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J Intensive Care. 2019 Jan 30;7:7. doi: 10.1186/s40560-019-0363-7. eCollection 2019.

Volume-outcome relationship on survival and cost benefits in severe burn injury: a retrospective analysis of a Japanese nationwide administrative database.

Author information

1
1Trauma and Acute Critical Care Medical Center, Hospital of Medicine, Tokyo Medical and Dental University, 1-5-45 Yushima, Bunkyo-ku, Tokyo, 113-8510 Japan.
2
2Emergency and Trauma Center, Kameda Medical Center, 929 Higashicho, Kamogawa, Chiba Japan.
3
3Department of Health Policy and Informatics, Graduate School of Medicine, Tokyo Medical and Dental University, 1-5-45 Yushima, Bunkyo-ku, Tokyo, Japan.
4
The Shock Trauma and Emergency Medical Center, Matsudo City General Hospital, 933-1 Sendabori,, Matsudo, Chiba Japan.

Abstract

Background:

Although it has been reported that high hospital patient volume results in survival and cost benefits for several diseases, it is uncertain whether this association is applicable in burn care.

Methods:

We conducted a retrospective observational study on severe burn patients, defined by a burn index ≥ 10, using 2010-2015 data from a Japanese national administrative claim database. A generalized additive mixed-effect model (GAMM) was used to evaluate the nonlinear associations between patient volume and the outcomes (in-hospital mortality, healthcare costs per admission, and hospital-free days at 90 days). Generalized linear mixed-effect regression models (GLMMs) in which patient volume was incorporated as a continuous or categorical variable (≤ 5 or > 5) were also performed. Patient severity was adjusted using the prognostic burn index (PBI) or the risk adjustment model developed in this study, simultaneously controlling for hospital-level clustering. Sensitivity analyses evaluating patients who were directly transported, those with PBI ≤ 120 and those excluding patients who died within 2 days of admission, were also performed.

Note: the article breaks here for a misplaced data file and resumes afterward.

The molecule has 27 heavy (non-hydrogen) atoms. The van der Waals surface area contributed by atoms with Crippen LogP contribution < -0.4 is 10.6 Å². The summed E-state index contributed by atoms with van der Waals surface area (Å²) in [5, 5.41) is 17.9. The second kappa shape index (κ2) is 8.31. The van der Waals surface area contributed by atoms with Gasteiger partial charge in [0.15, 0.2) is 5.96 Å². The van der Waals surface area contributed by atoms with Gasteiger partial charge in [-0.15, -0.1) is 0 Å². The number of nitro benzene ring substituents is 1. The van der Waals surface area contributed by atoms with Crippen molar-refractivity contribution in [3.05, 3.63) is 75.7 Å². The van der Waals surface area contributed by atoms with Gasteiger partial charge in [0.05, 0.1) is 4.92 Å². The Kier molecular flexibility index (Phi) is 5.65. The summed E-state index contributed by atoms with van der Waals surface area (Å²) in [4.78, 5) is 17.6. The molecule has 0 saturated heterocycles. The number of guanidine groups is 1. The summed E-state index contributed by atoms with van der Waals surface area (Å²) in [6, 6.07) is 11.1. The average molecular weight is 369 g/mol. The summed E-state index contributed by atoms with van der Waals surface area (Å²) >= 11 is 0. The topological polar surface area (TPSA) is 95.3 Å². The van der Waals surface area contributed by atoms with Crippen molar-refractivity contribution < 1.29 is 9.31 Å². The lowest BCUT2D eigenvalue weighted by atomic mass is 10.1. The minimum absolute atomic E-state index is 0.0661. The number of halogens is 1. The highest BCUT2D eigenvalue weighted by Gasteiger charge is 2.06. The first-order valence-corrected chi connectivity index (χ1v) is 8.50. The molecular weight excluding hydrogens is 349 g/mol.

Results:

We analyzed 5250 eligible severe burn patients from 737 hospitals. The PBI and the developed risk adjustment model had good discriminative ability with areas under the receiver operating characteristic curves of 0.86 and 0.89, respectively. The GAMM plots showed that in-hospital mortality and healthcare costs increased according to the increase in patient volumes; then, they reached a plateau. Fewer hospital-free days were observed in the higher volume hospitals. The GLMM model showed that patient volume (incorporated as a continuous variable) was significantly associated with increased in-hospital mortality (adjusted odds ratio [95% confidence interval (CI)] = 1.14 [1.09-1.19]), high healthcare costs (adjusted difference [95% CI] = $4876 [4436-5316]), and few hospital-free days (adjusted difference [95% CI] = - 3.1 days [- 3.4 to - 2.8]). Similar trends were observed in the analyses in which patient volume was incorporated as a categorical variable. The results of sensitivity analyses showed comparable results.

Conclusions:

Analysis of Japanese nationwide administrative database demonstrated that high burn patient volume was significantly associated with increased in-hospital mortality, high healthcare costs, and few hospital-free days. Further studies are needed to validate our results.

KEYWORDS:

Costs and cost analysis; Hospital volume; Mortality; Wounds and injuries

Conflict of interest statement

The institutional review board of the Tokyo Medical and Dental University approved this study (#788). Informed consent from each patient was waived because of the retrospective design of the study and the use of anonymized patient and hospital data.Not applicableThe authors declare that they have no competing interests.Springer Nature remains neutral with regard to jurisdictional claims in published maps and institutional affiliations.

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